Is 50 really the new 34, or is it a licence to wear elasticated waistbands?

From The Guardian:

Grayson-Perry-50-007 “We are welcoming an era in which 50 is the new 34,” argues Emma Soames, Saga magazine's editor-at-large. The increasingly glamorous image of 50-year-olds has even spawned a new term, the “Quintastics” – thanks, in part, to the visibility of a number of high-profile celebrities who met the event with undiminished glamour in the past year, including Bono, Nigella Lawson, Hugh Grant, Jonathan Ross, Colin Firth, Tilda Swinton and Kristin Scott Thomas. But it's not all good news. “By the time we are 50, we are definitely in the suburbs of mortality,” says Alain de Botton. “After 21, birthdays are really wakes and occasions for mourning – unfairly ascribed a degree of jollity which they absolutely don't require. Yes, older people now look a bit better for a while longer, but essentially, it's pretty much a vale of tears.”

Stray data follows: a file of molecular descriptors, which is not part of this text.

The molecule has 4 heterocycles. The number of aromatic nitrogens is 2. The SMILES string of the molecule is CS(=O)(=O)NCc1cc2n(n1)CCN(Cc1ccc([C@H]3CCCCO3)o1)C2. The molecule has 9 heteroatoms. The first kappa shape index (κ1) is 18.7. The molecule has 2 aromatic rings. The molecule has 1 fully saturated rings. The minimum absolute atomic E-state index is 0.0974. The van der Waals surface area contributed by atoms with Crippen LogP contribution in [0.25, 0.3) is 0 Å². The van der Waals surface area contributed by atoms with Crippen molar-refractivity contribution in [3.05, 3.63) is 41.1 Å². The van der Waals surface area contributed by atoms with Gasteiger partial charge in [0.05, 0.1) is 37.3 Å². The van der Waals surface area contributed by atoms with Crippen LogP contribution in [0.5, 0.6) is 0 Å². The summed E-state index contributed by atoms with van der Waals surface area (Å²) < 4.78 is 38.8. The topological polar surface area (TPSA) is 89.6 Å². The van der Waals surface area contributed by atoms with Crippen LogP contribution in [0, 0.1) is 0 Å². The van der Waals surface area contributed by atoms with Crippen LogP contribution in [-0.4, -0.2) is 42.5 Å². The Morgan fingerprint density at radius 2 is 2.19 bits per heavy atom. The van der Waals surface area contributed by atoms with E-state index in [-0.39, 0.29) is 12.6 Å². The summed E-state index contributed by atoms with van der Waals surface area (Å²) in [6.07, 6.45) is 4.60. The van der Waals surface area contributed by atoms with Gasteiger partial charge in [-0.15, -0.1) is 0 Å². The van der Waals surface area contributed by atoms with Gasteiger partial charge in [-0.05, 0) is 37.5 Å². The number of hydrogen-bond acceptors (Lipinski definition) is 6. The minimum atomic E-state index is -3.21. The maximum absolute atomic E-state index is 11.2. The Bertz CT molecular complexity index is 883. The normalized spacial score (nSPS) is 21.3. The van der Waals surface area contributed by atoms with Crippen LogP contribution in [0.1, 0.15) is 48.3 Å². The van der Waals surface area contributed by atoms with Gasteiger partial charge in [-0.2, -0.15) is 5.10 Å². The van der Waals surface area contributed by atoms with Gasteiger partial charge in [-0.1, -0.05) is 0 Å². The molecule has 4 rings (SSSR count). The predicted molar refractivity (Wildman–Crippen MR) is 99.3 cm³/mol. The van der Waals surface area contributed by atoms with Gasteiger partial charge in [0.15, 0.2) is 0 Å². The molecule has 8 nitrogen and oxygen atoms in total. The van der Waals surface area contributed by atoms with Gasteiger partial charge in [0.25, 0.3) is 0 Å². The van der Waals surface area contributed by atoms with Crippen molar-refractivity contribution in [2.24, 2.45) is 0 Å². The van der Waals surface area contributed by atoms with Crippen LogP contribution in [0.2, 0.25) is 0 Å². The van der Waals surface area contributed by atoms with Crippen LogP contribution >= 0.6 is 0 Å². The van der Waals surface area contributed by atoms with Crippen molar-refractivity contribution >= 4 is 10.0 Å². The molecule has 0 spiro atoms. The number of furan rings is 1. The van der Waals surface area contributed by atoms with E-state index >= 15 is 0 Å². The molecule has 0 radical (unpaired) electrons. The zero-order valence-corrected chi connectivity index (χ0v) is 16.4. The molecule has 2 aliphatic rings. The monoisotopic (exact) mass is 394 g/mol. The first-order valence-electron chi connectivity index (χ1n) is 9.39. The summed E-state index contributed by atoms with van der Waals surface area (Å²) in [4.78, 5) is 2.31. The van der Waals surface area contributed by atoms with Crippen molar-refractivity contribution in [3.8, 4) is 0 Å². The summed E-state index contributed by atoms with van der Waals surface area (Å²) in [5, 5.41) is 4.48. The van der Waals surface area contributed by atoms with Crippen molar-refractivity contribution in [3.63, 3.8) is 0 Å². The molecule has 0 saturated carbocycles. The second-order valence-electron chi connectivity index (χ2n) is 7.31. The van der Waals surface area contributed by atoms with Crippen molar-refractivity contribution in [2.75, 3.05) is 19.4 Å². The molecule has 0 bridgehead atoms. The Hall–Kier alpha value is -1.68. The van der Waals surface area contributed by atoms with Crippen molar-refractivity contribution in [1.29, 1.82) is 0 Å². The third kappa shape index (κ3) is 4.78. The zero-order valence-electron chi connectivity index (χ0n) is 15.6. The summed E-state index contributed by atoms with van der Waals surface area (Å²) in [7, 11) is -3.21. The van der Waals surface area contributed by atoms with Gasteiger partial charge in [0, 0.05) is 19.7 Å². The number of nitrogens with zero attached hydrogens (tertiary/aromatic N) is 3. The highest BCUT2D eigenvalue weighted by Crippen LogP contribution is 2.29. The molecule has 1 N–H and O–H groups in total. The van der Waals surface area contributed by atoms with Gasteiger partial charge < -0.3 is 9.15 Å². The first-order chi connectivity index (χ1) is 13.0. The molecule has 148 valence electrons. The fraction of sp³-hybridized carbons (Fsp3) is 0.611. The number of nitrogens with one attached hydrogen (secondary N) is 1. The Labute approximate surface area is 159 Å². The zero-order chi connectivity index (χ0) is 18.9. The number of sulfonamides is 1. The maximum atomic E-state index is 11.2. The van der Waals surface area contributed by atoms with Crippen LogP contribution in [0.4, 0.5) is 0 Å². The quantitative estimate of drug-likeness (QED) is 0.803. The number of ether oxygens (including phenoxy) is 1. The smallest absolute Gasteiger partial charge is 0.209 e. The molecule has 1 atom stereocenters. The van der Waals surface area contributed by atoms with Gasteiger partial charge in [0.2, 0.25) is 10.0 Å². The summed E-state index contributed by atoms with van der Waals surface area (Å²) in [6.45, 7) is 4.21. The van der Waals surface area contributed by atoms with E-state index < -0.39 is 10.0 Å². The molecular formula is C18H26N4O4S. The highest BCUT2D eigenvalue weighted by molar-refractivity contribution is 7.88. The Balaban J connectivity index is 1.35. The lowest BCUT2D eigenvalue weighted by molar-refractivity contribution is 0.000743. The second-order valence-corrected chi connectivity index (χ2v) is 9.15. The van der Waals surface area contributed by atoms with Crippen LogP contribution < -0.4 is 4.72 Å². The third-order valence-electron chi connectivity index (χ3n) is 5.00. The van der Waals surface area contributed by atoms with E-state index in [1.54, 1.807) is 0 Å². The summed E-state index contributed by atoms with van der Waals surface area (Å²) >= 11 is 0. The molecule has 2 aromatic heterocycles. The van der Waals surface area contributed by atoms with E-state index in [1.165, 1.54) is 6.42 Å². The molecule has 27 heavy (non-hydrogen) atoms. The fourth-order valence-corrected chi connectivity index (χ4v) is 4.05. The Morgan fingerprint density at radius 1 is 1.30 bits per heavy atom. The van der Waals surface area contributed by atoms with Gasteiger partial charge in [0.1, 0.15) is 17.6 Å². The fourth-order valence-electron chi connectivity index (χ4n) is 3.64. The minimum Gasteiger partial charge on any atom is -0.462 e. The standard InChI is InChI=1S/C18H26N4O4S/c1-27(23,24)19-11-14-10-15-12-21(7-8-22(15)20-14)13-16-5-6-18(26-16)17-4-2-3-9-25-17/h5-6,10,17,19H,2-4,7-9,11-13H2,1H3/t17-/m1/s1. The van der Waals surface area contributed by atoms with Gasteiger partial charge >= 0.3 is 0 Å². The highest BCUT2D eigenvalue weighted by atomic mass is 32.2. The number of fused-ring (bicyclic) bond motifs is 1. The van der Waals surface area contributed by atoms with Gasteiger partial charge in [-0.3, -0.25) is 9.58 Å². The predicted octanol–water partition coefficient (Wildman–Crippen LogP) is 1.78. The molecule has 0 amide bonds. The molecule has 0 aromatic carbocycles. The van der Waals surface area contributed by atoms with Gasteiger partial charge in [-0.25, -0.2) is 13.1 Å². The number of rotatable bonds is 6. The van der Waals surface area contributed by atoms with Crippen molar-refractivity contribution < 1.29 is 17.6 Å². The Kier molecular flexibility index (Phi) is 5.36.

Nevertheless there's something newly cool about turning 50. Just ask George Clooney – whose birthday falls in May and who has almost single-handedly ignited a revival of the Cary Grant/Spencer Tracy brand of suave older man – or Barack Obama (50 in August), still the closest thing we've got to a real-life superhero. As Michelle Pfeiffer said when she reached the landmark: “You just take stock and count your blessings.”

More here.